An even more devoted pilgrim brought a “rood”, said to be a fragment of the True Cross, from near Golgotha and, following instructions from angels to place it in the centre of England, stuck it inside the wall of St Gregory’s church. The spot, off Freeschool Street, is now a car park. The late Victorian St Matthew’s church, on the Kettering Road, doubles as an art gallery: it has a Crucifixion by Graham Sutherland and a Madonna and Child by Henry Moore – both commissioned by Walter Hussey, who was its culture-loving vicar from 1937 to 1955.

Even as pilgrims came to kiss the rood, Northampton was shifting its gaze from the heavens to the ground, becoming an important centre for shoemaking. One Peter the Cordwainer is mentioned in a 1202 document. Northampton exported footwear to Flanders and by 1401 had established its own guild of shoemakers. In 1841, according to the census, there were 1,821 shoemakers across the county. Many companies were shuttered when the industry went east, but more than 30 shoemakers still operate. The local museum is home to one of the largest collections of shoes “and shoe heritage” in the world, and the football team is nicknamed the “Cobblers”. Local footy boots were more successful than the team. Bobby Charlton wore boots made by Bozeat, which later became Gola. Dedicated local people have created a shoe quarter walk that takes in abandoned, razed, overgrown and still-working factories, a leather currier’s house and an art deco cinema. The film Kinky Boots (2005), based on the story of a struggling local manufacturer saved by a sudden surge in demand from drag queens and cross-dressers, used Tricker’s shoe factory in St Michael’s Road as a location.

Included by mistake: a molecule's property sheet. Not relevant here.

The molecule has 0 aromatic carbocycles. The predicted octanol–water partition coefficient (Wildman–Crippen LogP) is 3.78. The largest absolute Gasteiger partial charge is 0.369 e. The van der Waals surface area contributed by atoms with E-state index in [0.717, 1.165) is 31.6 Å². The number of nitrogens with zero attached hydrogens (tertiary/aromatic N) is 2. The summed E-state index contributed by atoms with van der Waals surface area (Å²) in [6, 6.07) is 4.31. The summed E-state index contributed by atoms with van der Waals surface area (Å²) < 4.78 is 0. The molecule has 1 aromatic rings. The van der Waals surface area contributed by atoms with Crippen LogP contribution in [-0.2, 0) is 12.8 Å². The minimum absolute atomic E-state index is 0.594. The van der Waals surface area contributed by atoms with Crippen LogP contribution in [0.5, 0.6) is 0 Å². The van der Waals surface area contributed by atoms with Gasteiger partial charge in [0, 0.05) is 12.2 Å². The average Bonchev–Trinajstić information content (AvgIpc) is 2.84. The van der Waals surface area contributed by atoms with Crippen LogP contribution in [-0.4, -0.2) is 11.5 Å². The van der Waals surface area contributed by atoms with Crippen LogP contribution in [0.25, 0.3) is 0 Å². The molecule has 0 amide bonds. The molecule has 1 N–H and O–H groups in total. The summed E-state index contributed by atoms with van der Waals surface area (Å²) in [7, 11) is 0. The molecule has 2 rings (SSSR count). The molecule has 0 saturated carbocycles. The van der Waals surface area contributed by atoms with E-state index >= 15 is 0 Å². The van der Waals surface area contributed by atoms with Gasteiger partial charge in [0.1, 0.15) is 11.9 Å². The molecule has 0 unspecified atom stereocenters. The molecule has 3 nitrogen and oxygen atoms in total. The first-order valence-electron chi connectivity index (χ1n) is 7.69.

When I got my first job after university, I was sent to Daventry (perhaps Coventry was too good for me) to inspect a factory. I remember making small talk with a local man and remarked, in passing, that working “in the south” was something or other. The Daventrian bridled, insisting this was not the south. I mumbled something about Birmingham but he declared that he was basically a northerner. As hilarious as this sounds, the east Midlands does actually contain areas further up the map than Cheshire. I think my interlocutor was just fed up with being ignored. Northampton’s best-known author, Alan Moore, has called his town “probably … the centre of Saxon England – it was where King Offa had built his thorpe”. Northampton’s invisibility is, he says, part of its enigma. “We are the biggest town in Europe but most people are seemingly unaware that we are here.” Moore has claimed to be an incarnation of Northampton. He briefly collaborated with Bauhaus bassist David J in the band Sinister Ducks. There’s no Bauhaus-themed walking tour, but situationists might make their own by imposing a plan of Weimar or Dessau on top of this curiously overlooked county town and set off in search of the flat field.